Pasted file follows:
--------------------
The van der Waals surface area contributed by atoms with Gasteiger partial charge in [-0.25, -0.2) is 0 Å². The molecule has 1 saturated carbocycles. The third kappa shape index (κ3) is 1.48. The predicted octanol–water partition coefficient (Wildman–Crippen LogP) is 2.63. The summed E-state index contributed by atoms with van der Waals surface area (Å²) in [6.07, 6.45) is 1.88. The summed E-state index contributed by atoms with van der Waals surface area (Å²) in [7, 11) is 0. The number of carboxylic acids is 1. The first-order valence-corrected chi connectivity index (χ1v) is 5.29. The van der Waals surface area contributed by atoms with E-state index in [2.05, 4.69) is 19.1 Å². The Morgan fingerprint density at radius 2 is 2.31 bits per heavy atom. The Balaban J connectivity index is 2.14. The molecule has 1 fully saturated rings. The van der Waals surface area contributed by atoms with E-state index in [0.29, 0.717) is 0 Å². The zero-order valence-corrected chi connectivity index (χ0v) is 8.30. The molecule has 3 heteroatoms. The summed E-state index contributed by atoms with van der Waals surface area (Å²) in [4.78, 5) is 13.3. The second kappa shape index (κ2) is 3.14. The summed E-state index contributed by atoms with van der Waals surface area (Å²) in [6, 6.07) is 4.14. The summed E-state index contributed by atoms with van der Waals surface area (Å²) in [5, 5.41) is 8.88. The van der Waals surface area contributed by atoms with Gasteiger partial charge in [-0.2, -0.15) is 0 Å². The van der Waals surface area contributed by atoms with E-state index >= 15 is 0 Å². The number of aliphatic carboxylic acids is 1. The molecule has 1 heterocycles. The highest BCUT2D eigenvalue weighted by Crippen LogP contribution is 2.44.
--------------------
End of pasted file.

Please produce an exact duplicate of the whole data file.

The van der Waals surface area contributed by atoms with Gasteiger partial charge in [-0.25, -0.2) is 0 Å². The molecule has 1 saturated carbocycles. The third kappa shape index (κ3) is 1.48. The predicted octanol–water partition coefficient (Wildman–Crippen LogP) is 2.63. The summed E-state index contributed by atoms with van der Waals surface area (Å²) in [6.07, 6.45) is 1.88. The summed E-state index contributed by atoms with van der Waals surface area (Å²) in [7, 11) is 0. The number of carboxylic acids is 1. The first-order valence-corrected chi connectivity index (χ1v) is 5.29. The van der Waals surface area contributed by atoms with E-state index in [2.05, 4.69) is 19.1 Å². The Morgan fingerprint density at radius 2 is 2.31 bits per heavy atom. The Balaban J connectivity index is 2.14. The molecule has 1 fully saturated rings. The van der Waals surface area contributed by atoms with E-state index in [0.29, 0.717) is 0 Å². The zero-order valence-corrected chi connectivity index (χ0v) is 8.30. The molecule has 3 heteroatoms. The summed E-state index contributed by atoms with van der Waals surface area (Å²) in [4.78, 5) is 13.3. The second kappa shape index (κ2) is 3.14. The summed E-state index contributed by atoms with van der Waals surface area (Å²) in [6, 6.07) is 4.14. The summed E-state index contributed by atoms with van der Waals surface area (Å²) in [5, 5.41) is 8.88. The van der Waals surface area contributed by atoms with Gasteiger partial charge in [-0.2, -0.15) is 0 Å². The van der Waals surface area contributed by atoms with E-state index >= 15 is 0 Å². The number of aliphatic carboxylic acids is 1. The molecule has 1 heterocycles. The highest BCUT2D eigenvalue weighted by Crippen LogP contribution is 2.44.